7 Added Costs That Come With a Bigger House


Like most things in America, the size of our homes is expanding. According to data collected by Zillow, the median size of a detached single-family home has grown 24 percent since the late 1990s (from 2,100 square feet to about 2,600 square feet).

The trend isn't surprising. After all, bigger, better, more is part of our national identity — along with reality TV, free refills, and sweatpants that look like jeans. However, if you're thinking about buying a bigger home, proceed with caution. The added expenses go far beyond a steeper mortgage. Here are the extra costs that come with a bigger house.

1. Property taxes

There's usually a correlation between home size and home value. And since more valuable homes are assessed higher property taxes, expect to pay more. While tax rates vary by jurisdiction, most homeowners pay about 1.2 to 2 percent of the property's assessed value in taxes each year.

2. Homeowners insurance

Again, assuming that larger homes are worth more, expect your insurance premium to grow with the size of your space. Though there are many variables and deductions, plan on paying about $4 in premiums for every $1,000 in appraised value. For example, a home that's worth $200,000 could be insured for approximately $800 annually. (See also: 7 Other Kinds of Insurance You May Need to Buy for Your Home)

3. Utilities

Don't forget about those frigid winters and sweltering summers. With more space to heat and cool, your utility costs are likely to rise. Before you buy, have your real estate agent ask the current owners what they typically pay for electricity and gas during peak months. This will give you an idea of how much you can expect to see those costs jump. (See also: 34 Smart Ways to Cut Your Electric Bill)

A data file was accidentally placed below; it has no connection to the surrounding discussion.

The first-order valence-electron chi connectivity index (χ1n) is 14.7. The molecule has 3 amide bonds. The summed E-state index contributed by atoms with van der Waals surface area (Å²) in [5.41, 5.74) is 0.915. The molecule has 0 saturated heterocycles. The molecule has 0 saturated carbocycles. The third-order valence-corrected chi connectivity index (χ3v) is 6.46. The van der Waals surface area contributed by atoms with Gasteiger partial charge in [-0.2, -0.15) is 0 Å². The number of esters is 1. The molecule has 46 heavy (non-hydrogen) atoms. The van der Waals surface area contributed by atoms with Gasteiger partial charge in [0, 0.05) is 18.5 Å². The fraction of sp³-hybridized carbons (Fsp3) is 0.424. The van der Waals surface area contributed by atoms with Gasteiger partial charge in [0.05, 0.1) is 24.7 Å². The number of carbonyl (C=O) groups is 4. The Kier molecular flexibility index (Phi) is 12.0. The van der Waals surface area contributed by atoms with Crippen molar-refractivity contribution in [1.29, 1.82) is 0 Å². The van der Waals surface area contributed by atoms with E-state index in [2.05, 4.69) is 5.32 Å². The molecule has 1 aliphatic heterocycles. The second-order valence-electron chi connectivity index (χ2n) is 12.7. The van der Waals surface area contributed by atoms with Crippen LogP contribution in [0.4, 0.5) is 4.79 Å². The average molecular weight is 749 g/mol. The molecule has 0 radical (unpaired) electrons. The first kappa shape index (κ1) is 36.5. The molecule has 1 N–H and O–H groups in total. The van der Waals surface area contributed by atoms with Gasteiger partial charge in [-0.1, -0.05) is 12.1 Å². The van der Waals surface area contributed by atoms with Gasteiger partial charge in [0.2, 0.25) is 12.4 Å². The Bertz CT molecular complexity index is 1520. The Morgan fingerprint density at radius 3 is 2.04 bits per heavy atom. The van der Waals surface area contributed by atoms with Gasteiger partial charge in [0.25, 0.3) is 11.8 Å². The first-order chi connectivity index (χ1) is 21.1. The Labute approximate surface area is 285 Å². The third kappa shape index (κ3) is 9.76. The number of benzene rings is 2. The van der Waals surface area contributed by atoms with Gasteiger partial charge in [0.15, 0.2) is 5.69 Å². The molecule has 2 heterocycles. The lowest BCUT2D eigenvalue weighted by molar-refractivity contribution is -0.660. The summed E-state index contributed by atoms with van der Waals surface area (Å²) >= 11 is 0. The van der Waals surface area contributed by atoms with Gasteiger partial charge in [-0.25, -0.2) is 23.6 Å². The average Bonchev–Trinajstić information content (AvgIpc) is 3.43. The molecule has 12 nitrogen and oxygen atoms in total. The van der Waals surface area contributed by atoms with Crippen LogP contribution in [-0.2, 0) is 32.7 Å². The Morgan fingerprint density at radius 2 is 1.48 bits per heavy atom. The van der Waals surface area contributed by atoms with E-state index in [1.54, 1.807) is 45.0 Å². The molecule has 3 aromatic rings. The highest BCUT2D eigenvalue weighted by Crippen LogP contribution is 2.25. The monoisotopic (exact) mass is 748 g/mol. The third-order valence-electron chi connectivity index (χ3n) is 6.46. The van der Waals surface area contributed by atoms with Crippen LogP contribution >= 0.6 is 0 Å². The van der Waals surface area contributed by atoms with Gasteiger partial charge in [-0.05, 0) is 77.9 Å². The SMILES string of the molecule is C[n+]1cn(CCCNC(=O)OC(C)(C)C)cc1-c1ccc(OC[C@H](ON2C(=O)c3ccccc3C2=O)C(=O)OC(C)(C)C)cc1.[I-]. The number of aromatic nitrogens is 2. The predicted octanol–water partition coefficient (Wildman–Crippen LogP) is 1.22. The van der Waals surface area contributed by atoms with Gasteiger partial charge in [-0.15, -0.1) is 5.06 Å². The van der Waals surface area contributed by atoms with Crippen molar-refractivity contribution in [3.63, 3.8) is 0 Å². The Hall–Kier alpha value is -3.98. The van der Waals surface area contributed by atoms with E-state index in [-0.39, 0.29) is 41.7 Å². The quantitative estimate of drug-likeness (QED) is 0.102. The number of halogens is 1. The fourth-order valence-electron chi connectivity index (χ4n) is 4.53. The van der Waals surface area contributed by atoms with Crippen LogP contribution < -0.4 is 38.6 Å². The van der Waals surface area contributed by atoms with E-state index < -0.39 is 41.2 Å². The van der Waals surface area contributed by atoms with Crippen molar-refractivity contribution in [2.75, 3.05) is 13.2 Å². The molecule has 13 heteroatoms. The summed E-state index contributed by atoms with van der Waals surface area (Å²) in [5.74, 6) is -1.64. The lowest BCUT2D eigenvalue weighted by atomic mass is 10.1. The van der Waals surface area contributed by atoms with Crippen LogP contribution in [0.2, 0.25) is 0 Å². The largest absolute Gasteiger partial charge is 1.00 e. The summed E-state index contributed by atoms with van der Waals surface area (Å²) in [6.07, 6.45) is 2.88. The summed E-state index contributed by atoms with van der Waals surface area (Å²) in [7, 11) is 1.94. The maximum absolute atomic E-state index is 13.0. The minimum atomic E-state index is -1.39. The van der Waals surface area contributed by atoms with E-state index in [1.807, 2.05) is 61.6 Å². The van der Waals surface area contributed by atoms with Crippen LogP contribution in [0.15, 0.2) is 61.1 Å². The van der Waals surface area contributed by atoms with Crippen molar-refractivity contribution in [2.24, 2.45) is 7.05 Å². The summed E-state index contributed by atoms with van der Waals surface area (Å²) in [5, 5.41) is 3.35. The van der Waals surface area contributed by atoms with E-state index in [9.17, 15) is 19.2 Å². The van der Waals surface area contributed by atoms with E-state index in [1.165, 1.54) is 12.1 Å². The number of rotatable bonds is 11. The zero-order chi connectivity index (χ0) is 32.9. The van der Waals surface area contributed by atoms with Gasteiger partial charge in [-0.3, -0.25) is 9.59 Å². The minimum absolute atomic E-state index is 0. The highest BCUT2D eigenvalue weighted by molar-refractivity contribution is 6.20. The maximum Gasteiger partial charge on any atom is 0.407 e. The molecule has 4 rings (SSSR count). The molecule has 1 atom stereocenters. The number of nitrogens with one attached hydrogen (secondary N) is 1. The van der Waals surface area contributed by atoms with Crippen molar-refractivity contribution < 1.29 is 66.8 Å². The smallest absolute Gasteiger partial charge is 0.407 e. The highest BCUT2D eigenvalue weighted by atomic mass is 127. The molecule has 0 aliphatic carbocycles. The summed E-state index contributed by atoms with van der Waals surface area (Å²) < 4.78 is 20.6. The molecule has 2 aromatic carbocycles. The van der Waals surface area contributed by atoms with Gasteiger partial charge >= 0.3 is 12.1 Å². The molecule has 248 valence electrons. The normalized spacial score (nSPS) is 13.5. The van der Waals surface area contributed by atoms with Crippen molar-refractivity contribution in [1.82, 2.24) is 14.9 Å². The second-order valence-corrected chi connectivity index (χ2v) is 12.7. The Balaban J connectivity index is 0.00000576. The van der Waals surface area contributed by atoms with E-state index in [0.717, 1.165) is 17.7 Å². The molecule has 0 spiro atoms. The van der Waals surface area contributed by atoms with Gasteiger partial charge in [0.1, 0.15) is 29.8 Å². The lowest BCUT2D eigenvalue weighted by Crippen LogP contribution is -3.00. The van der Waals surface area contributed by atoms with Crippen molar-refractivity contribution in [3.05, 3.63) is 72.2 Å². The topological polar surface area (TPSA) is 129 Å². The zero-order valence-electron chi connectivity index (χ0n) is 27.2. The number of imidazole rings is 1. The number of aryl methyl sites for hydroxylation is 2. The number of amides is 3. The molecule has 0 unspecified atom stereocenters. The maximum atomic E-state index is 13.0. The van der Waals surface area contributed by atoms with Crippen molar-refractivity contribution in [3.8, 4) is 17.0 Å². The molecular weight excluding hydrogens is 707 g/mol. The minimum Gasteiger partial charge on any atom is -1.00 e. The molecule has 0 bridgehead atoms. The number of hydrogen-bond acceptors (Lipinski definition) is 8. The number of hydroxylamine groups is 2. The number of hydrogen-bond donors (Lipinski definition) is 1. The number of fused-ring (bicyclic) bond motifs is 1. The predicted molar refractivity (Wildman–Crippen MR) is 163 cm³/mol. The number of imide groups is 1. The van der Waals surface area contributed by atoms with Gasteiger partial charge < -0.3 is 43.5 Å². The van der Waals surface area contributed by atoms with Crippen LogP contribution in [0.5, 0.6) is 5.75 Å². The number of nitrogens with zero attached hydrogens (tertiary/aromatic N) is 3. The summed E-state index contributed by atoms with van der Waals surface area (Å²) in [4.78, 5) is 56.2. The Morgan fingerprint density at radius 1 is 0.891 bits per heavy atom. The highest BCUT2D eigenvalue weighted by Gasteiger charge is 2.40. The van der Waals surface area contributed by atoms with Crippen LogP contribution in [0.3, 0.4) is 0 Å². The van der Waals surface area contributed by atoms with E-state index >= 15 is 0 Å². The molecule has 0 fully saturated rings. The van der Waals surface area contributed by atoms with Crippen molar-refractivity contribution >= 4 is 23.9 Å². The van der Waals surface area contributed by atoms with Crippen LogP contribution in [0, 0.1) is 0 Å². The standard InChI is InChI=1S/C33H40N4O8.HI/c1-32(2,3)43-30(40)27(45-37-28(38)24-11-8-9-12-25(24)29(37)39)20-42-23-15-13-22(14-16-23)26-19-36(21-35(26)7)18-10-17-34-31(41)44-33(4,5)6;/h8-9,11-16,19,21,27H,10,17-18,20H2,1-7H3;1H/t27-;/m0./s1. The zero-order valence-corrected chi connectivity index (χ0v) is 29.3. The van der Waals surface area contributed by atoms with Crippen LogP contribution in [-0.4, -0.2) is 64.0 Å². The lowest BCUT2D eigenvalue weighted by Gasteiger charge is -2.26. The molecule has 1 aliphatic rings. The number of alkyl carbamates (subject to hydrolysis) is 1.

4. Maintenance and lawn care

Larger houses are usually situated on larger lots, and that equates to higher landscaping and lawn care bills (or more time and more tools if you do it yourself). Additionally, maintaining a larger home can be more expensive — think more rooms to clean, more windows to wash, and more exterior surface to scrape and paint. Be ready to commit a significant portion of your days or your dollars to keeping the new place looking sharp.

5. Repairs

What grows with the size of your home? Your repair budget. More bathrooms mean more toilets to back up and more dripping faucets to fix. Have a foundation problem, electrical issue, or a roof to replace? Get ready to upsize your spending. (See also: 10 Simple Household Repairs Every Frugal Person Should Master)

6. Furnishings

Unless your style is "empty chic," more house means more square footage to furnish and decorate. Artwork, window treatments, rugs, sofas, and beds (oh my!) — they can all add up to a few thousand dollars in no time.

7. Expectations

A curious thing happens when people move into larger homes: It's expected that they'll entertain more, host holiday parties, and serve as the hub for every family gathering. All that merriment costs money. Whether those ballooning expectations are internal or external, plan on adding a few extra bucks to the "entertainment" column of your budget.

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